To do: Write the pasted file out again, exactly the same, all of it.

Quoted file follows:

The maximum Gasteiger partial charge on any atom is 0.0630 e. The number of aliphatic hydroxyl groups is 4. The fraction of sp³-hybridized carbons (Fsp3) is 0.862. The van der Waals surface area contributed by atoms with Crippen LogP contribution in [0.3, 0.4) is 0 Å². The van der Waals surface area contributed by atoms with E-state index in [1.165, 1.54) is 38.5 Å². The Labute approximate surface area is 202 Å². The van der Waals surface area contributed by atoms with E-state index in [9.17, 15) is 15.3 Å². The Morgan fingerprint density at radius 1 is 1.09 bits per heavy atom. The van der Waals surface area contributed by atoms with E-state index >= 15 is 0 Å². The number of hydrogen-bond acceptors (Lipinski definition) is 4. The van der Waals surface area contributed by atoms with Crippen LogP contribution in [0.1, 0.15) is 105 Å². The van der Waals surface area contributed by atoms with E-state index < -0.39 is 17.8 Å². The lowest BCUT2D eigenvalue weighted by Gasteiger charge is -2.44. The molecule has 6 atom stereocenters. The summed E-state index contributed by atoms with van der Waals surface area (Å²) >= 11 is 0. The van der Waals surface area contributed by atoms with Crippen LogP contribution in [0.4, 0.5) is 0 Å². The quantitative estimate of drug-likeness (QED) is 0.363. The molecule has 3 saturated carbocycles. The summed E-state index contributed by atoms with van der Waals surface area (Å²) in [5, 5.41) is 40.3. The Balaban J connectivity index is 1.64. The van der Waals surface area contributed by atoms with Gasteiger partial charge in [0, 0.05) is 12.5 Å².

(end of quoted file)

The maximum Gasteiger partial charge on any atom is 0.0630 e. The number of aliphatic hydroxyl groups is 4. The fraction of sp³-hybridized carbons (Fsp3) is 0.862. The van der Waals surface area contributed by atoms with Crippen LogP contribution in [0.3, 0.4) is 0 Å². The van der Waals surface area contributed by atoms with E-state index in [1.165, 1.54) is 38.5 Å². The Labute approximate surface area is 202 Å². The van der Waals surface area contributed by atoms with E-state index in [9.17, 15) is 15.3 Å². The Morgan fingerprint density at radius 1 is 1.09 bits per heavy atom. The van der Waals surface area contributed by atoms with E-state index >= 15 is 0 Å². The number of hydrogen-bond acceptors (Lipinski definition) is 4. The van der Waals surface area contributed by atoms with Crippen LogP contribution in [0.1, 0.15) is 105 Å². The van der Waals surface area contributed by atoms with E-state index < -0.39 is 17.8 Å². The lowest BCUT2D eigenvalue weighted by Gasteiger charge is -2.44. The molecule has 6 atom stereocenters. The summed E-state index contributed by atoms with van der Waals surface area (Å²) >= 11 is 0. The van der Waals surface area contributed by atoms with Crippen LogP contribution in [0.4, 0.5) is 0 Å². The quantitative estimate of drug-likeness (QED) is 0.363. The molecule has 3 saturated carbocycles. The summed E-state index contributed by atoms with van der Waals surface area (Å²) in [5, 5.41) is 40.3. The Balaban J connectivity index is 1.64. The van der Waals surface area contributed by atoms with Gasteiger partial charge in [0, 0.05) is 12.5 Å².